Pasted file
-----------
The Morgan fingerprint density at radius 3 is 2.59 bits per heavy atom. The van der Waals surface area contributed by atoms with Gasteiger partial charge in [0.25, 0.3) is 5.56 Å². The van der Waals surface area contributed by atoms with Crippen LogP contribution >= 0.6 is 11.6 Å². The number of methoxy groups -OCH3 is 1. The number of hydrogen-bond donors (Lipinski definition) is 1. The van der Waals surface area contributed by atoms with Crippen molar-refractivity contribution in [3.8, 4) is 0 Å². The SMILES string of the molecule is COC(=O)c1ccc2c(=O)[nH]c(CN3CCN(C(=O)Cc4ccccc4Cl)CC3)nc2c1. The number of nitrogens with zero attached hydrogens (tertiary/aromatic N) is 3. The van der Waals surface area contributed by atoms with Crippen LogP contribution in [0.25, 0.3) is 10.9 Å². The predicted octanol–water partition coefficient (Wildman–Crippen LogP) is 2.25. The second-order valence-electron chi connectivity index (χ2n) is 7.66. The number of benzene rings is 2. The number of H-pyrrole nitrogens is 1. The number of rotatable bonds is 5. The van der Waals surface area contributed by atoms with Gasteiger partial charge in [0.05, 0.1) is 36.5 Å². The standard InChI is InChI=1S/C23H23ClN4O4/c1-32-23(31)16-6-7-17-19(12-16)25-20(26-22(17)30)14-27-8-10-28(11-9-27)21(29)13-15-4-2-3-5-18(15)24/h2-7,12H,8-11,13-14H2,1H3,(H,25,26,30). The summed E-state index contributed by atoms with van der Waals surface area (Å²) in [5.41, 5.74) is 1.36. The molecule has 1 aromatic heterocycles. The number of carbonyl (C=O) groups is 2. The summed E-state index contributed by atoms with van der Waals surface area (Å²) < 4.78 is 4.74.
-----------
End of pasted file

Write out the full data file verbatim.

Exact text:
The Morgan fingerprint density at radius 3 is 2.59 bits per heavy atom. The van der Waals surface area contributed by atoms with Gasteiger partial charge in [0.25, 0.3) is 5.56 Å². The van der Waals surface area contributed by atoms with Crippen LogP contribution >= 0.6 is 11.6 Å². The number of methoxy groups -OCH3 is 1. The number of hydrogen-bond donors (Lipinski definition) is 1. The van der Waals surface area contributed by atoms with Crippen molar-refractivity contribution in [3.8, 4) is 0 Å². The SMILES string of the molecule is COC(=O)c1ccc2c(=O)[nH]c(CN3CCN(C(=O)Cc4ccccc4Cl)CC3)nc2c1. The number of nitrogens with zero attached hydrogens (tertiary/aromatic N) is 3. The van der Waals surface area contributed by atoms with Crippen LogP contribution in [0.25, 0.3) is 10.9 Å². The predicted octanol–water partition coefficient (Wildman–Crippen LogP) is 2.25. The second-order valence-electron chi connectivity index (χ2n) is 7.66. The number of benzene rings is 2. The number of H-pyrrole nitrogens is 1. The number of rotatable bonds is 5. The van der Waals surface area contributed by atoms with Gasteiger partial charge in [0.05, 0.1) is 36.5 Å². The standard InChI is InChI=1S/C23H23ClN4O4/c1-32-23(31)16-6-7-17-19(12-16)25-20(26-22(17)30)14-27-8-10-28(11-9-27)21(29)13-15-4-2-3-5-18(15)24/h2-7,12H,8-11,13-14H2,1H3,(H,25,26,30). The summed E-state index contributed by atoms with van der Waals surface area (Å²) in [5.41, 5.74) is 1.36. The molecule has 1 aromatic heterocycles. The number of carbonyl (C=O) groups is 2. The summed E-state index contributed by atoms with van der Waals surface area (Å²) < 4.78 is 4.74.